Thespians understand the importance of repetition: in order to know a story you must repeat it. You listen to your favorite song on repeat, we commemorate holidays annually, and children delight to hear their favorite tales over and over.
I find storytelling to be at the utmost importance in measuring the effect and longevity of culture. Wives tales, ghost stories and fairy tales are all reflections of the society in which they take place, in addition to what values are carried through generations. Furthermore, it is because of storytelling that so many industries are able to have widespread success and influence. It is the expression of our legacies, lessons and histories that ensure cultural identity remains intact – akin to passing on our genetic code – because the stories that make up our development can determine what our future will be.
With that said, an oral account of one’s heritage must also be repeated or it will go the way of lost languages. One of my favorite aspects about the tenacity of my ancestors, following the middle passage, is the versatility applied to the art of storytelling.
“The most common form of storytelling among these enslaved people was the folktale. Most African folktales involve animals as the principal characters. In Africa, the stories may have been told about the hyena, lion, elephant, monkey, and trickster Anansi, the spider. Even though the tales retained their basic story lines, the characters changed to match the animal life of this new land. Tales about the lion, elephant, and hyena now featured the rabbit, fox, and bear – the stories we know as the Brer Rabbit tales. These stories entertained the plantation owner, so he saw little problem with allowing this form of activity.”
“Conditions for slaves were harsh; they worked from sun-up to sun-down. In those rare moments of free time, stories were told. Stories, such as the Brer Rabbit and Little John tales, portrayed the underdog as triumphing over the more powerful adversary. In this way, slaves could believe that they would also one day triumph over the powerful slave-owner. Brer Rabbit and other slave stories depicted the downtrodden as clever and able to get over on his master. The hero of these tales achieves his ends by devious means. Slaves could tell these stories without provoking anger from the slave-owner. The animals in the Brer Rabbit tales were given human characteristics and personalities in the traditional African way.”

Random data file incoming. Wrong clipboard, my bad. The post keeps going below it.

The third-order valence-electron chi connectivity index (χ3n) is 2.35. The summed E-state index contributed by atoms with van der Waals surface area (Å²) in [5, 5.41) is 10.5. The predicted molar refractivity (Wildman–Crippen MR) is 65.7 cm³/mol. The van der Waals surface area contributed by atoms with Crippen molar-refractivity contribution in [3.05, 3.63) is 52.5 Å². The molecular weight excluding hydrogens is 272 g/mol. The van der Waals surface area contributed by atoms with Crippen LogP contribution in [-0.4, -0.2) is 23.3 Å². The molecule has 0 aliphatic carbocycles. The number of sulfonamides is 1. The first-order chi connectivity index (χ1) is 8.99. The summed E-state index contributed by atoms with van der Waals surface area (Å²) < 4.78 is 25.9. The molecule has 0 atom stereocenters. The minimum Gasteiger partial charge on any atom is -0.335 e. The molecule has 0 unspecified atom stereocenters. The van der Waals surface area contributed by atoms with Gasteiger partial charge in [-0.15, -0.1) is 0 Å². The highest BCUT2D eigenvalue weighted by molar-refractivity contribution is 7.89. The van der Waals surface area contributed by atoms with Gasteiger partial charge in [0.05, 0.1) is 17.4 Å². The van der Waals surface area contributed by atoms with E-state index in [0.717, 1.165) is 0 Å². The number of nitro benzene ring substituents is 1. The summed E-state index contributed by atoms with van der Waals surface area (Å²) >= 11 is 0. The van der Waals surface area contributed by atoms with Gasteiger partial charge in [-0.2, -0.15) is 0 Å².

This pastime simultaneously accomplished two things: preserve African tradition and encourage perseverance towards escape/rebellion. This was the most effective course of action as reading was illegal, and was carried out before the oppressors. Additionally, the children of slave owners heard these tales as well, thus ingraining African folklore into the collective American consciousness – though white men would again seek to profit from the identities of the people they owned.
Looking at you, Joel Chandler Harris.
Numerous examples of coded hymns and songs, synonymous with the Underground Railroad:
Angelou’s bird is angry. In the rest of the poem, we learn that not only is it caged, but its wings are clipped and its feet are tied so it can barely move. While the free bird gets to fly around looking at all the awesome things life has to offer—like fat worms—the caged bird stands on “the grave of dreams.”
Dunbar’s bird can rage and fight because it seems to remember what it was to be free. Angelou’s bird has never been free, but—too bad, world—it still sings a song of freedom. Singing is all Angelou’s bird can do.
Soldier’s protest CJ’s death ~ NFL athletes, BLM, entertainers taking a stand.
To Our Audience:
Use privilege as a platform for justice
- Paper Ball Experiment
- White Ally Hotel Fight; viral media is the most easily accessible storytelling
- Increase awareness of Who, What, When, Where, Why: black storytellers